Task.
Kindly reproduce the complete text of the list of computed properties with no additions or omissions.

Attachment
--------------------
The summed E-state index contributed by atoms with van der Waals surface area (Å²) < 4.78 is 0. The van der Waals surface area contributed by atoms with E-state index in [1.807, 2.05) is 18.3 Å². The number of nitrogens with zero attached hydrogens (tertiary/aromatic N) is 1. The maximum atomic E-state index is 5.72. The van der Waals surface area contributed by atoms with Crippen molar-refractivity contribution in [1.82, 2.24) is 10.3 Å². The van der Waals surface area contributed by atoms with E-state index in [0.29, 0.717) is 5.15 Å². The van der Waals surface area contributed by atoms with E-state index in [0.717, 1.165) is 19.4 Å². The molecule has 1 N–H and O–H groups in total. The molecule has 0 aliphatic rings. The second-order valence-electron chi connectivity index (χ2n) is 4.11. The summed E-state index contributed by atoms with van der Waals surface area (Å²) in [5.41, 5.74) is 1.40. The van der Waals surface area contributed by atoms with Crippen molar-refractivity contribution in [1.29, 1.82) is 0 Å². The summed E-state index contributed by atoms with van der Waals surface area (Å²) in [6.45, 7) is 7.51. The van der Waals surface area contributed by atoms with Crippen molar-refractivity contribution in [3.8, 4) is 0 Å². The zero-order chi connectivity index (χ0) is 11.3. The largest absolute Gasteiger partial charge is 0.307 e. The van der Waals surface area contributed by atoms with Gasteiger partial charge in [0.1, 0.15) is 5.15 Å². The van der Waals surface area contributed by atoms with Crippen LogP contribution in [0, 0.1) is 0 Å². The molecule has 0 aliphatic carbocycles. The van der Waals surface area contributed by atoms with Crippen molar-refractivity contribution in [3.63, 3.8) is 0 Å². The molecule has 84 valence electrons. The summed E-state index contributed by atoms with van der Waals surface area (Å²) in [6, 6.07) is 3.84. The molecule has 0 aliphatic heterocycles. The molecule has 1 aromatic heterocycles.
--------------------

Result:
The summed E-state index contributed by atoms with van der Waals surface area (Å²) < 4.78 is 0. The van der Waals surface area contributed by atoms with E-state index in [1.807, 2.05) is 18.3 Å². The number of nitrogens with zero attached hydrogens (tertiary/aromatic N) is 1. The maximum atomic E-state index is 5.72. The van der Waals surface area contributed by atoms with Crippen molar-refractivity contribution in [1.82, 2.24) is 10.3 Å². The van der Waals surface area contributed by atoms with E-state index in [0.29, 0.717) is 5.15 Å². The van der Waals surface area contributed by atoms with E-state index in [0.717, 1.165) is 19.4 Å². The molecule has 1 N–H and O–H groups in total. The molecule has 0 aliphatic rings. The second-order valence-electron chi connectivity index (χ2n) is 4.11. The summed E-state index contributed by atoms with van der Waals surface area (Å²) in [5.41, 5.74) is 1.40. The van der Waals surface area contributed by atoms with Crippen molar-refractivity contribution in [1.29, 1.82) is 0 Å². The summed E-state index contributed by atoms with van der Waals surface area (Å²) in [6.45, 7) is 7.51. The van der Waals surface area contributed by atoms with Crippen molar-refractivity contribution in [3.8, 4) is 0 Å². The zero-order chi connectivity index (χ0) is 11.3. The largest absolute Gasteiger partial charge is 0.307 e. The van der Waals surface area contributed by atoms with Gasteiger partial charge in [0.1, 0.15) is 5.15 Å². The van der Waals surface area contributed by atoms with Crippen LogP contribution in [0, 0.1) is 0 Å². The molecule has 0 aliphatic carbocycles. The van der Waals surface area contributed by atoms with Crippen molar-refractivity contribution in [3.63, 3.8) is 0 Å². The molecule has 84 valence electrons. The summed E-state index contributed by atoms with van der Waals surface area (Å²) in [6, 6.07) is 3.84. The molecule has 0 aliphatic heterocycles. The molecule has 1 aromatic heterocycles.